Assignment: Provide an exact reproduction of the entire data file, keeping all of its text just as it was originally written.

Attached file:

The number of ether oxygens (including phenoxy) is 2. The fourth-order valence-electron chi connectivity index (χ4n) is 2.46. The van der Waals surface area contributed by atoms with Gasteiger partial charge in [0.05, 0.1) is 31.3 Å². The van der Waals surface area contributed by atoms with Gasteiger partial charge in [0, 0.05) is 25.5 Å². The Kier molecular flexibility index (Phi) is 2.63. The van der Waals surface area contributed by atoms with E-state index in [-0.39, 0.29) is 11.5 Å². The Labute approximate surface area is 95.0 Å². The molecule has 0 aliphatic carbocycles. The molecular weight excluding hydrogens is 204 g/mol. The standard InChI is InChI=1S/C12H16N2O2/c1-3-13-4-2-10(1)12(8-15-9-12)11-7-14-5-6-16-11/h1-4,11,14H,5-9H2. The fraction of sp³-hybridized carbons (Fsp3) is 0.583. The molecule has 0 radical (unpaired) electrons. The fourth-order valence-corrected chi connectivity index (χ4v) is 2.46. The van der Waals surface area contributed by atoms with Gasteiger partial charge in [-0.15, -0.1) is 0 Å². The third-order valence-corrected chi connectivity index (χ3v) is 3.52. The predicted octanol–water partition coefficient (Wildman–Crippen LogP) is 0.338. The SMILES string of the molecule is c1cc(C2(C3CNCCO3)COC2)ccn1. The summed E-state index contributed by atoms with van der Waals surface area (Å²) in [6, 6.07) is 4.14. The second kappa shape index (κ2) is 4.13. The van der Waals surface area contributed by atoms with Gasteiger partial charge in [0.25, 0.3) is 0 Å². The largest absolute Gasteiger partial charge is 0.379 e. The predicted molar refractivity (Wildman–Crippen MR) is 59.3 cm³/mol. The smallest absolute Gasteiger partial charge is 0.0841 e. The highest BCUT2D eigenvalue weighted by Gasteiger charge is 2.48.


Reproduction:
The number of ether oxygens (including phenoxy) is 2. The fourth-order valence-electron chi connectivity index (χ4n) is 2.46. The van der Waals surface area contributed by atoms with Gasteiger partial charge in [0.05, 0.1) is 31.3 Å². The van der Waals surface area contributed by atoms with Gasteiger partial charge in [0, 0.05) is 25.5 Å². The Kier molecular flexibility index (Phi) is 2.63. The van der Waals surface area contributed by atoms with E-state index in [-0.39, 0.29) is 11.5 Å². The Labute approximate surface area is 95.0 Å². The molecule has 0 aliphatic carbocycles. The molecular weight excluding hydrogens is 204 g/mol. The standard InChI is InChI=1S/C12H16N2O2/c1-3-13-4-2-10(1)12(8-15-9-12)11-7-14-5-6-16-11/h1-4,11,14H,5-9H2. The fraction of sp³-hybridized carbons (Fsp3) is 0.583. The molecule has 0 radical (unpaired) electrons. The fourth-order valence-corrected chi connectivity index (χ4v) is 2.46. The van der Waals surface area contributed by atoms with Gasteiger partial charge in [-0.15, -0.1) is 0 Å². The third-order valence-corrected chi connectivity index (χ3v) is 3.52. The predicted octanol–water partition coefficient (Wildman–Crippen LogP) is 0.338. The SMILES string of the molecule is c1cc(C2(C3CNCCO3)COC2)ccn1. The summed E-state index contributed by atoms with van der Waals surface area (Å²) in [6, 6.07) is 4.14. The second kappa shape index (κ2) is 4.13. The van der Waals surface area contributed by atoms with Gasteiger partial charge in [0.25, 0.3) is 0 Å². The largest absolute Gasteiger partial charge is 0.379 e. The predicted molar refractivity (Wildman–Crippen MR) is 59.3 cm³/mol. The smallest absolute Gasteiger partial charge is 0.0841 e. The highest BCUT2D eigenvalue weighted by Gasteiger charge is 2.48.